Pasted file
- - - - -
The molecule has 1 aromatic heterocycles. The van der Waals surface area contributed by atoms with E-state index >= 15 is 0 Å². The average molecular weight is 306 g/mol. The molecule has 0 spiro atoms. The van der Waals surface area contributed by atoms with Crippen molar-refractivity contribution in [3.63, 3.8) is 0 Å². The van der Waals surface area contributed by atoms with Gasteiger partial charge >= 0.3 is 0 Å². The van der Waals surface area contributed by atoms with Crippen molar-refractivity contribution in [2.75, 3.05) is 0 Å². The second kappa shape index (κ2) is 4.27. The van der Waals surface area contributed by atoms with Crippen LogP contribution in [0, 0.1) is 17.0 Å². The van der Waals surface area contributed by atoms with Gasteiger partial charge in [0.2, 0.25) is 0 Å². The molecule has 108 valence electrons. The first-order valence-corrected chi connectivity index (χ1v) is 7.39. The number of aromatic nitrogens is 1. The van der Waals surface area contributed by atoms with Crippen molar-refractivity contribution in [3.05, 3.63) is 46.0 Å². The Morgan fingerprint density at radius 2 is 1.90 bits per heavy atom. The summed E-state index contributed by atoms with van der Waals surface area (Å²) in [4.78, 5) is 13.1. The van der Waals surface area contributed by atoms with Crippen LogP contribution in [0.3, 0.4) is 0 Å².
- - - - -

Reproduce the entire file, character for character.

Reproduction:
The molecule has 1 aromatic heterocycles. The van der Waals surface area contributed by atoms with E-state index >= 15 is 0 Å². The average molecular weight is 306 g/mol. The molecule has 0 spiro atoms. The van der Waals surface area contributed by atoms with Crippen molar-refractivity contribution in [3.63, 3.8) is 0 Å². The van der Waals surface area contributed by atoms with Gasteiger partial charge >= 0.3 is 0 Å². The van der Waals surface area contributed by atoms with Crippen molar-refractivity contribution in [2.75, 3.05) is 0 Å². The second kappa shape index (κ2) is 4.27. The van der Waals surface area contributed by atoms with Crippen LogP contribution in [0, 0.1) is 17.0 Å². The van der Waals surface area contributed by atoms with Gasteiger partial charge in [0.2, 0.25) is 0 Å². The molecule has 108 valence electrons. The first-order valence-corrected chi connectivity index (χ1v) is 7.39. The number of aromatic nitrogens is 1. The van der Waals surface area contributed by atoms with Crippen molar-refractivity contribution in [3.05, 3.63) is 46.0 Å². The Morgan fingerprint density at radius 2 is 1.90 bits per heavy atom. The summed E-state index contributed by atoms with van der Waals surface area (Å²) in [4.78, 5) is 13.1. The van der Waals surface area contributed by atoms with Crippen LogP contribution in [0.3, 0.4) is 0 Å².